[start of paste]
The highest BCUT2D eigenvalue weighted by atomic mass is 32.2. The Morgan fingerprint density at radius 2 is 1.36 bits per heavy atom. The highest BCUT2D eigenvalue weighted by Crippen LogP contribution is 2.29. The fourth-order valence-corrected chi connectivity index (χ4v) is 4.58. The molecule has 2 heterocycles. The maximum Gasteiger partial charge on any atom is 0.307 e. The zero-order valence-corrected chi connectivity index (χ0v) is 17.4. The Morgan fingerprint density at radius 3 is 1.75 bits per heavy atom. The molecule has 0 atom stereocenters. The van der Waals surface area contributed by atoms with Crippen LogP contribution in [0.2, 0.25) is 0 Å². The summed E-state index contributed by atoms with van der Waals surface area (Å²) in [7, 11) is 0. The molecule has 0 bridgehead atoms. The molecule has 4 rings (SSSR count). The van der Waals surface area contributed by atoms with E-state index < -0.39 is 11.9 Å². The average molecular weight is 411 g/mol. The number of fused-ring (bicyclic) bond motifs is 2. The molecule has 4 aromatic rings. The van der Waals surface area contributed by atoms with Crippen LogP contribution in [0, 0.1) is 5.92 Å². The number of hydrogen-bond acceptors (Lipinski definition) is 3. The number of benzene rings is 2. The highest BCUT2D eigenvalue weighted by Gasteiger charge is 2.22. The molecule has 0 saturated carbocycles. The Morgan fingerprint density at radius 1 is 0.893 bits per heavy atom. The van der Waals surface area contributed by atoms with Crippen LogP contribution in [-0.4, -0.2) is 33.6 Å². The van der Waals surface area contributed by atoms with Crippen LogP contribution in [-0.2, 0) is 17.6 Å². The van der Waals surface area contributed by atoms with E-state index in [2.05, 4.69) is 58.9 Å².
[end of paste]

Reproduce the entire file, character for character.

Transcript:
The highest BCUT2D eigenvalue weighted by atomic mass is 32.2. The Morgan fingerprint density at radius 2 is 1.36 bits per heavy atom. The highest BCUT2D eigenvalue weighted by Crippen LogP contribution is 2.29. The fourth-order valence-corrected chi connectivity index (χ4v) is 4.58. The molecule has 2 heterocycles. The maximum Gasteiger partial charge on any atom is 0.307 e. The zero-order valence-corrected chi connectivity index (χ0v) is 17.4. The Morgan fingerprint density at radius 3 is 1.75 bits per heavy atom. The molecule has 0 atom stereocenters. The van der Waals surface area contributed by atoms with Crippen LogP contribution in [0.2, 0.25) is 0 Å². The summed E-state index contributed by atoms with van der Waals surface area (Å²) in [7, 11) is 0. The molecule has 0 bridgehead atoms. The molecule has 4 rings (SSSR count). The van der Waals surface area contributed by atoms with E-state index < -0.39 is 11.9 Å². The average molecular weight is 411 g/mol. The number of fused-ring (bicyclic) bond motifs is 2. The molecule has 4 aromatic rings. The van der Waals surface area contributed by atoms with Crippen LogP contribution in [0, 0.1) is 5.92 Å². The number of hydrogen-bond acceptors (Lipinski definition) is 3. The number of benzene rings is 2. The highest BCUT2D eigenvalue weighted by Gasteiger charge is 2.22. The molecule has 0 saturated carbocycles. The Morgan fingerprint density at radius 1 is 0.893 bits per heavy atom. The van der Waals surface area contributed by atoms with Crippen LogP contribution in [-0.4, -0.2) is 33.6 Å². The van der Waals surface area contributed by atoms with Crippen LogP contribution in [-0.2, 0) is 17.6 Å². The van der Waals surface area contributed by atoms with E-state index in [2.05, 4.69) is 58.9 Å².